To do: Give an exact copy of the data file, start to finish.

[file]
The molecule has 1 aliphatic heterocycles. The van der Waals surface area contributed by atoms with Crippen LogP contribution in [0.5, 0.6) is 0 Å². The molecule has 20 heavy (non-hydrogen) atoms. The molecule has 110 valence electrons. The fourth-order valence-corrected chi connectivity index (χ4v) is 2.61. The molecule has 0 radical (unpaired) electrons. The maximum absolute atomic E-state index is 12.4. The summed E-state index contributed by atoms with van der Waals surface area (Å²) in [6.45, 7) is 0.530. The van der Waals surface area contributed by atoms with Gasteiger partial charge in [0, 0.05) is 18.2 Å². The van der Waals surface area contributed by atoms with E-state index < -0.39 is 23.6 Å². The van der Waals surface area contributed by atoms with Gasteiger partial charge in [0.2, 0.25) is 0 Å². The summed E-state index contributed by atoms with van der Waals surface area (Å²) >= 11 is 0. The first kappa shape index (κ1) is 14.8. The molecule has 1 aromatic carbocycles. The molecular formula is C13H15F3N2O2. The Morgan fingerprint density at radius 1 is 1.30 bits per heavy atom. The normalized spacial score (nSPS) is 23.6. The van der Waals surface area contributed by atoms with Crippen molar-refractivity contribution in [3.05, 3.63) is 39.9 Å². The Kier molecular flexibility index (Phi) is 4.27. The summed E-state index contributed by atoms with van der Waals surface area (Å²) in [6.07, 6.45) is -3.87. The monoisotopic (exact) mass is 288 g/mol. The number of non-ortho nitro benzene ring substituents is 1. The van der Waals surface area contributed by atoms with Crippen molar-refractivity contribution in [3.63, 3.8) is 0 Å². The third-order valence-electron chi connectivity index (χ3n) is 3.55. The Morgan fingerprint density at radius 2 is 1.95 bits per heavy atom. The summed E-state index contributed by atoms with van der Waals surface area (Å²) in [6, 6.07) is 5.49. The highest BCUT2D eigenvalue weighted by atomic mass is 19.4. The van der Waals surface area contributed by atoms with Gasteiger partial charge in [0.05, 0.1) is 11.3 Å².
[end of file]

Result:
The molecule has 1 aliphatic heterocycles. The van der Waals surface area contributed by atoms with Crippen LogP contribution in [0.5, 0.6) is 0 Å². The molecule has 20 heavy (non-hydrogen) atoms. The molecule has 110 valence electrons. The fourth-order valence-corrected chi connectivity index (χ4v) is 2.61. The molecule has 0 radical (unpaired) electrons. The maximum absolute atomic E-state index is 12.4. The summed E-state index contributed by atoms with van der Waals surface area (Å²) in [6.45, 7) is 0.530. The van der Waals surface area contributed by atoms with Gasteiger partial charge in [0, 0.05) is 18.2 Å². The van der Waals surface area contributed by atoms with E-state index < -0.39 is 23.6 Å². The van der Waals surface area contributed by atoms with Gasteiger partial charge in [0.2, 0.25) is 0 Å². The summed E-state index contributed by atoms with van der Waals surface area (Å²) >= 11 is 0. The first kappa shape index (κ1) is 14.8. The molecule has 1 aromatic carbocycles. The molecular formula is C13H15F3N2O2. The Morgan fingerprint density at radius 1 is 1.30 bits per heavy atom. The normalized spacial score (nSPS) is 23.6. The van der Waals surface area contributed by atoms with Crippen molar-refractivity contribution in [3.05, 3.63) is 39.9 Å². The Kier molecular flexibility index (Phi) is 4.27. The summed E-state index contributed by atoms with van der Waals surface area (Å²) in [6.07, 6.45) is -3.87. The monoisotopic (exact) mass is 288 g/mol. The number of non-ortho nitro benzene ring substituents is 1. The van der Waals surface area contributed by atoms with Crippen molar-refractivity contribution in [3.63, 3.8) is 0 Å². The third-order valence-electron chi connectivity index (χ3n) is 3.55. The Morgan fingerprint density at radius 2 is 1.95 bits per heavy atom. The summed E-state index contributed by atoms with van der Waals surface area (Å²) in [6, 6.07) is 5.49. The highest BCUT2D eigenvalue weighted by atomic mass is 19.4. The van der Waals surface area contributed by atoms with Gasteiger partial charge in [0.05, 0.1) is 11.3 Å².